How to Easily Prototype Electronics with Wire Wrap

Jared Wolff · 2018.5.24· 2 Minute Read · engineering · prototyping

Wire wrapping one of my favorite prototyping techniques. Used previously for making the interconnections between integrated circuits on motherboards in the 60’s and 70’s it has since gone by the wayside due to the advent of printed circuit board assembly.

I stumbled upon it a few years ago while I was developing some test fixtures for the company I was working for at the time. Turns out that the vendor that was building our fixtures uses it every day!

Since then, I’ve used it to prototype circuits that otherwise would have been much more time intensive to prototype. I’ve also created assemblies that otherwise would have required lots of frustrating soldering which often leads to mistakes or damaging the parts in involved.


  1. Wire wrap wire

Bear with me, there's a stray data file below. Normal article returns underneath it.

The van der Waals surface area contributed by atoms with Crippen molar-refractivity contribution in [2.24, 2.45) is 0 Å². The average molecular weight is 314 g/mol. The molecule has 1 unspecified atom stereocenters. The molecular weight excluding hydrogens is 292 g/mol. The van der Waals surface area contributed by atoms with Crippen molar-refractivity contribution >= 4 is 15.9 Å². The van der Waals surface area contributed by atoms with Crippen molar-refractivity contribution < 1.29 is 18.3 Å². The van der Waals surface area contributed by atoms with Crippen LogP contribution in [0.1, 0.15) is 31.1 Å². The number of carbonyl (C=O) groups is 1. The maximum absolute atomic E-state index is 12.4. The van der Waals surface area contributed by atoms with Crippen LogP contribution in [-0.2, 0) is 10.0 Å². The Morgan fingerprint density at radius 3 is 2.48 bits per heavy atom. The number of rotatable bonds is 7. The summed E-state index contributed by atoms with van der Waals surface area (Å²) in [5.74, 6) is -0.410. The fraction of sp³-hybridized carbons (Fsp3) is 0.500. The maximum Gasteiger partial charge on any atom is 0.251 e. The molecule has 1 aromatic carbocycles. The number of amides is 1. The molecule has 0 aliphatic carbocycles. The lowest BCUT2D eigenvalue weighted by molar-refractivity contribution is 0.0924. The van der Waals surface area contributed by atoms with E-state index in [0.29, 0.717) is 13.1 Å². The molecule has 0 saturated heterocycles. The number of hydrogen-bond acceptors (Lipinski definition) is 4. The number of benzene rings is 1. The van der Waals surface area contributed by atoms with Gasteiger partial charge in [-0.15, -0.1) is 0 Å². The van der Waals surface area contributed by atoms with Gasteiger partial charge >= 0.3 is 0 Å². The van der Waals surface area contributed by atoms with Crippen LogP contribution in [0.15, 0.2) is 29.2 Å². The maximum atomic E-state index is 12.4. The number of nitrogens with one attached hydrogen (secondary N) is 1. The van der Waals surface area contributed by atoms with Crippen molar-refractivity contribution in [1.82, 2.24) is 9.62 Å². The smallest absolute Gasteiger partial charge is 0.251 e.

2. Breakaway headers (This is a 10 pin but there’s plenty of other combinations out there!)

  3. Some development boards to make connections to. Here are links to the boards that I was using:

Tools Used

  1. Wire wrap gun OK Industries G-100 Speed Wrap tool or similar. There’s also manual ones available. Best place to check is eBay.
  2. Wire Strippers
  3. Flush snips (I use a pair of Xcelite cutters on my bench)

Making the connection

The process to make these connections is relatively simple. I’m using an old OK Machine & Tool Corp Speed Wrap gun and some 30AWG wire wrap wire.

  1. Attach a header to the board if it’s not already attached. Or if you have a board with female headers you can purchase a breakaway header with log leads on both ends.

  2. Next, take your wire wrap wire and strip the insulation about an inch off.

Wire stripped

  1. Insert the wire into the smaller hole on the wire wrap tool you have. This is the same whether you have a gun or a pen-tool

Insert wire

  1. Place onto the header

Insert wire

  1. Spin or activate the hand crank. A delicate pressure is required here to allow the wire to “ride up” the metal post of the header. If you push to hard, the wire often wraps over itself making a not-so-great connection.

Insert wire

  1. Repeat this process as needed.

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